It was a Welsh Pigeon, from somewhere in the valleys and I found the phone number from the identity search on the Royal Pigeon site. Spoke to a delightful lady in the Valleys who gave me more advice on what to do.

Pigeon

My guest Welsh racing  pigeon. 


 

I’d done right to give it water, but from the limited numbers I’d got on the photo she could not identify exactly which one it was. Apparently the owners name is somtimes stamped on the wing, but not in this case ( unless it was underneath where I could not look ). She suggested giving it some dried rice or lentils to feed it, but not too often as it might want to stay. Perhpas one should try that with the in-laws when they come to stay. Give them one meal and then say “That’s it, you’ll have to go home now”.

Going prepared yesterday, with a heady mix of rice and some very middle class muesli, I found that he’d flown. Which in many ways was a relief. I rang my Welsh contact and advised her that he was on the way down the A40.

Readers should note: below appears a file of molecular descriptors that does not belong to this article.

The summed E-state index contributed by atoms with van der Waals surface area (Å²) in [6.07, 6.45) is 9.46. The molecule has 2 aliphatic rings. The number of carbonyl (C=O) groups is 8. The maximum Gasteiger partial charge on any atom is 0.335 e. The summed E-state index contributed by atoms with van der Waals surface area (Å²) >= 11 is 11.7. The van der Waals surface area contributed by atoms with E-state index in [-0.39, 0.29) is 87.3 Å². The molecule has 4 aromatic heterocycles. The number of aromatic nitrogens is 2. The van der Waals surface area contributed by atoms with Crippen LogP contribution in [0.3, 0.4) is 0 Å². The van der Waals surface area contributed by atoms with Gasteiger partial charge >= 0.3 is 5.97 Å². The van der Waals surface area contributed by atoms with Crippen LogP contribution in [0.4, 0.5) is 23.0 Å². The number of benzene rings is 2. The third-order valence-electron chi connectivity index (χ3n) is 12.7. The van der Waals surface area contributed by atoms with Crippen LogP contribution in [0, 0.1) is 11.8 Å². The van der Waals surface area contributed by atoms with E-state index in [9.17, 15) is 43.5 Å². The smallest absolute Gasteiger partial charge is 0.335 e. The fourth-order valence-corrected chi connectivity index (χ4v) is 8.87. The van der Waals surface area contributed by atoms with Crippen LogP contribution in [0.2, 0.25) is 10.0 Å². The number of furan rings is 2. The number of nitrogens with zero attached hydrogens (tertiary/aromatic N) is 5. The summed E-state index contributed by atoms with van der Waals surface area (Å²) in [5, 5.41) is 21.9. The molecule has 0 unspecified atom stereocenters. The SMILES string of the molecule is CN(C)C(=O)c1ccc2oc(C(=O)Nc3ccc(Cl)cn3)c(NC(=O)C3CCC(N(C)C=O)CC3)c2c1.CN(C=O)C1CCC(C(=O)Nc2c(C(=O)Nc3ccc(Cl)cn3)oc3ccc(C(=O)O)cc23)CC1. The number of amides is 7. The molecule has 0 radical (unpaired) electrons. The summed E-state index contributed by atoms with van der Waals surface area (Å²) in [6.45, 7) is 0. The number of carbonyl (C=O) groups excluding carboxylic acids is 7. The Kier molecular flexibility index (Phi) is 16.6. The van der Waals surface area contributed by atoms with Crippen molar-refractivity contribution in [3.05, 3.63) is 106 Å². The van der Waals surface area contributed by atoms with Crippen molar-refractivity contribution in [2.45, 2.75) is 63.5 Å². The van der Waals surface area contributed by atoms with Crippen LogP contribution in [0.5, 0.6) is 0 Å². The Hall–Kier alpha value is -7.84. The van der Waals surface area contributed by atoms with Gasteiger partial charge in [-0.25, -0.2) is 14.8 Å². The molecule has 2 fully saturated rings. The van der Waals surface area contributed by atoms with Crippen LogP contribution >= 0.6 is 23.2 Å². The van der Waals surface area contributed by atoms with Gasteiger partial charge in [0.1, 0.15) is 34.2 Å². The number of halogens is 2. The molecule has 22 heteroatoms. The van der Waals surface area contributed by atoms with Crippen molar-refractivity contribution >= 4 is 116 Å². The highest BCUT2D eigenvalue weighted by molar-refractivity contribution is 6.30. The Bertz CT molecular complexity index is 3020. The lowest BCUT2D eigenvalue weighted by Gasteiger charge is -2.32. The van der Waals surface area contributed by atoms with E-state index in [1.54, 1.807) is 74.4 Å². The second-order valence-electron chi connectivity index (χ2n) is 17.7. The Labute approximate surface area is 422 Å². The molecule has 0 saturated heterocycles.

These racing pigeons are lovely looking birds and well worth saving.

 

Random phrases of a mad person, or someone trying to sell you a gold chain in a bus station.

Thanks goodness for the filter that weeds out those emails from companies trying to sell you stuff. One this morning from National Express, the UK coach people, who think I might want to go to Glastonbury. No doubt to have a weekend camping in mud whilst listening to very average music.